Randomized and Comparative Clinical Trial of Bovine Mesh Versus Polypropylene Mesh in the Repair of Inguinal Hernias


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Abstract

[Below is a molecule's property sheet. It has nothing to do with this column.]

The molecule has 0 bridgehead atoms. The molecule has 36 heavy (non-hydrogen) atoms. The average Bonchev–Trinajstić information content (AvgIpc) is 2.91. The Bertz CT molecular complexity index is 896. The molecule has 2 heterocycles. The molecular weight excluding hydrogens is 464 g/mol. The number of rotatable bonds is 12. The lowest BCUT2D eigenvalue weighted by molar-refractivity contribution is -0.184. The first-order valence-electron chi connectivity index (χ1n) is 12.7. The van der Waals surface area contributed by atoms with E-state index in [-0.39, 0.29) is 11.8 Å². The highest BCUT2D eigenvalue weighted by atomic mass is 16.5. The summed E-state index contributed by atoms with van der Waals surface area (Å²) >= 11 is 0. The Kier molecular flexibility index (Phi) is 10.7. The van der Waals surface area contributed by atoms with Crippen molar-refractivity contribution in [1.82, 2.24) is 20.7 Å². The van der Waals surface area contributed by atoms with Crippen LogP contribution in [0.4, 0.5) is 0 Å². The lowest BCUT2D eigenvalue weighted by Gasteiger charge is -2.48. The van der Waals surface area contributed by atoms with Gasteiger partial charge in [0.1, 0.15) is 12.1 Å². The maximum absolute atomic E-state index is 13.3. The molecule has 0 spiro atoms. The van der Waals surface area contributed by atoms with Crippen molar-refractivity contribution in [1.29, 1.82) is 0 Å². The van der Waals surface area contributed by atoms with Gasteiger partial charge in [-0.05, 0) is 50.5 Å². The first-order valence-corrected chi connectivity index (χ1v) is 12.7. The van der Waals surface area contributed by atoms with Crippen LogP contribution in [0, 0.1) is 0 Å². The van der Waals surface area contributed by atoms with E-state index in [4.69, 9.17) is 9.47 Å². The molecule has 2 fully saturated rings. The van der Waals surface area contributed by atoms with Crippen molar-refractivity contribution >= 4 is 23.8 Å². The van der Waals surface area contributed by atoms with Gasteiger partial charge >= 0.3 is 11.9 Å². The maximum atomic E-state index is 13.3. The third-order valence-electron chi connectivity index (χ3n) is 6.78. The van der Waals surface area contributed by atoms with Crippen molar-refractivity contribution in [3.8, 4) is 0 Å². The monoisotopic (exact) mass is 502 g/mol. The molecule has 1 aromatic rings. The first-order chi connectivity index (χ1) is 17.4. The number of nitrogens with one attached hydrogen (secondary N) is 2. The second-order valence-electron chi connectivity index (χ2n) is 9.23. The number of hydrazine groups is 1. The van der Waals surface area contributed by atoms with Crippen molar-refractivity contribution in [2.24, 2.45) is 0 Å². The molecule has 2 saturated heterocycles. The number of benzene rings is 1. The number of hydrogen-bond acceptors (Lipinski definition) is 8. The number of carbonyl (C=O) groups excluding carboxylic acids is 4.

Background:The type of mesh (synthetic vs. biological) play integral roles in the recovery and long-term outcomes of patients undergoing hernia repair. The aim of this study was to determine whether a biological mesh from bovine pericardium is equivalent to a standard polypropylene mesh in an open inguinal hernia repair using the Lichtenstein technique.Materials and Methods:A prospective, randomized, double-blinded, single-center trial was conducted to evaluate the safety and efficacy of a biological mesh compared with a commonly used polypropylene mesh using Lichtenstein’s inguinal hernia repair in a 6-month study. Patients were evaluated for recurrence and complications by a blinded surgeon at 1 day, 1 week, 1 month, 3 months, and 6 months after surgery.Results:A total of 132 patients were randomized into experimental group receiving the bovine mesh (n=66) and control group receiving the standard polypropylene mesh (n=66). No recurrences were diagnosed in both arms within 6-month follow-up. Patients in the experimental group reported markedly less groin pain during the 3-month postoperative assessment period compared with the control group. There were no statistically significant differences in other complications, such as incision inflammation, physical limitation, testicular problems, and foreign body sensation, between the 2 groups.Conclusions:Biological mesh is safe and effective in repairing inguinal hernia, with comparable intraoperative and early postoperative morbidity to the synthetic mesh.

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